The barrier island water system may need to be isolated from the main water system to protect the integrity of the entire utility system. If this happens, there will still be water service, but it will be limited to the amount stored in tanks on the barrier island.  Local utility officials will evaluate the speed, direction, and intensity of the forecasted storm to determine if and when an isolation to the system is needed. Once the decision has been made, the message will go out through the multiple communication channels throughout the entire county and will be communicated to the news media.

Barrier islands include all areas east of the Indian River including Merritt Island, Cape Canaveral and Cocoa Beach.  Water main breaks are highly likely on the barrier islands but can happen at any location where the storm hits.  All residents are advised to be prepared for potential loss of water service and for the possible issue of a Precautionary Boil Water Notice once water service is restored. Prepare by storing water ahead of the storm. 


Electricity outages are likely during a storm.  You can prepare ahead of time by making sure the trees in your yard are free from any power lines prior to storm season.  Visit http://www.fplmaps.com/ to see outages and keep track of when power will be restored.

  • If a hurricane approaches, be prepared to lose power for several days.
  • FPL encourages customers to visit the FPL Storm Center page for tips on how to prepare.
  • Once the storm is over, visit the FPL Power Tracker for updates on power restoration. You can also follow FPL on Facebook (Florida Power & Light) and Twitter (@insideFPL) for updates.Screen shot of the FPL Power Tracker map that is available on their website to track current outages
  • You can download the new FPL Mobile App to report or get the latest information on outages. Customers can also get on-the-go, instant and secure access to their accounts. The app is available for download in the iOS App Store and Google Play.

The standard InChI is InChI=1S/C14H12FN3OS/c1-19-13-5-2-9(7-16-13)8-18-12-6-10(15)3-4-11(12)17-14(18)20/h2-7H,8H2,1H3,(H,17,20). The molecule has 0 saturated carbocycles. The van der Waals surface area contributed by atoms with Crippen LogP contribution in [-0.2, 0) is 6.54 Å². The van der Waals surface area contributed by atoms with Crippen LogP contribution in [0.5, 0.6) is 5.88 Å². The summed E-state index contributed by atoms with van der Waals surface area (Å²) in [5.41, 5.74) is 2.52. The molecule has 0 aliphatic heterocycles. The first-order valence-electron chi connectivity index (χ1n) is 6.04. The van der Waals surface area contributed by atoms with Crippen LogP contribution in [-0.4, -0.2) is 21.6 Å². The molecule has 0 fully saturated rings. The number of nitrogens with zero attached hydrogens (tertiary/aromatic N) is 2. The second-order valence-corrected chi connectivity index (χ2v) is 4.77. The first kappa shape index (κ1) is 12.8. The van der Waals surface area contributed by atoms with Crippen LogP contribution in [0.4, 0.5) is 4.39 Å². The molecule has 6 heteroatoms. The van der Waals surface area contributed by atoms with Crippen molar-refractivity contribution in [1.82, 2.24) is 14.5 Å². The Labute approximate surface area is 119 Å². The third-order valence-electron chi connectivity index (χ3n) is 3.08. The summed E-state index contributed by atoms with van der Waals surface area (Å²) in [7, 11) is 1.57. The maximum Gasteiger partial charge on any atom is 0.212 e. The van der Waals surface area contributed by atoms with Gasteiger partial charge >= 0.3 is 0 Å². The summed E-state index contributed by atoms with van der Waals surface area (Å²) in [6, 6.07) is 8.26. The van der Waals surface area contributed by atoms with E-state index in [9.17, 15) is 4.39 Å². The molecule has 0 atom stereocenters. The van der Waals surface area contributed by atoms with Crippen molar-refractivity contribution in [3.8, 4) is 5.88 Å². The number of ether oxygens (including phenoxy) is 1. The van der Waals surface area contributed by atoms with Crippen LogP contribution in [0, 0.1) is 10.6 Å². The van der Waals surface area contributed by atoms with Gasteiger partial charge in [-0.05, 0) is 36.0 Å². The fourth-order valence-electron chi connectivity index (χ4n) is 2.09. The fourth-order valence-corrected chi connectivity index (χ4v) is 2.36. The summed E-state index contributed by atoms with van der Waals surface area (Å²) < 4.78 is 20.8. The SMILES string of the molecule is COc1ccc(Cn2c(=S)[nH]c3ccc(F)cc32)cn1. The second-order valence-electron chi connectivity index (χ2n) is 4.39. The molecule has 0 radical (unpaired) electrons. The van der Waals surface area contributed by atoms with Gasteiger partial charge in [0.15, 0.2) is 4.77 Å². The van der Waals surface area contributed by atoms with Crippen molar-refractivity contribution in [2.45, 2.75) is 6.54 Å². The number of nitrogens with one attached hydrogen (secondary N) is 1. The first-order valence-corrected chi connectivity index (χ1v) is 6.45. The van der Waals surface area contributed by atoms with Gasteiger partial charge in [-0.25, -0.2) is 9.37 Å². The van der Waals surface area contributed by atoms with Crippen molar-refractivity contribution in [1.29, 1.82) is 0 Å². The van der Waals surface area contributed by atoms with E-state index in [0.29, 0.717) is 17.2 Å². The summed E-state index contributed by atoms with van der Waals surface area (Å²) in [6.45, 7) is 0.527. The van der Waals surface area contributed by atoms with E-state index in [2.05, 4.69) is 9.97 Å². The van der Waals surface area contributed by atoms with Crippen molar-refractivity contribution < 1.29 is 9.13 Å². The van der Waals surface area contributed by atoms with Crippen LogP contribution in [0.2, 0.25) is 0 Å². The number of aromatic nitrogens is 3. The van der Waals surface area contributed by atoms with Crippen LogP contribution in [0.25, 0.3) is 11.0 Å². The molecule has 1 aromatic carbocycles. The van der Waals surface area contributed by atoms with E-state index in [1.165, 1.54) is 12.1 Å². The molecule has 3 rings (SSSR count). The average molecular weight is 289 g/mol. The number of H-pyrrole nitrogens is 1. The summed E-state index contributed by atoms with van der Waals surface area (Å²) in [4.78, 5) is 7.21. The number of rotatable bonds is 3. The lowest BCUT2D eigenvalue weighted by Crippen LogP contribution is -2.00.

• Call 1-800-4-OUTAGE (1-800-468-8243) immediately to report a dangerous condition such as a downed power line.
WM separation graphic

Post Storm and Debris Cleanup

Please be patient after the storm has passed.  Public service personnel are working hard to get our communities back up and running safely as quickly as possible.  You can help by keeping the roads clear so service personnel can get to areas of concern quickly. 

Make sure to keep your debris piles separated.  Debris pickup will go a lot faster if debris is separated into vegetative and other debris piles.  Debris pick-up will begin as quickly as possible.    

Following a storm, Brevard County Waste will be sending debris trucks around to pick up debris.  They are covering a large portion of the county which can delay pickup.  Waste Management can not pick up any debris that is not in a Waste Management can during the time frame that the county is collecting debris.  If you have smaller piles of debris, you can place them in your waste receptacle to be picked up by Waste Management.   
Graphic depicting debris separation and to place it between the street and sidewalk of your property
Cocoa Public Works employee on a piece of equipment removing tree debris following a storm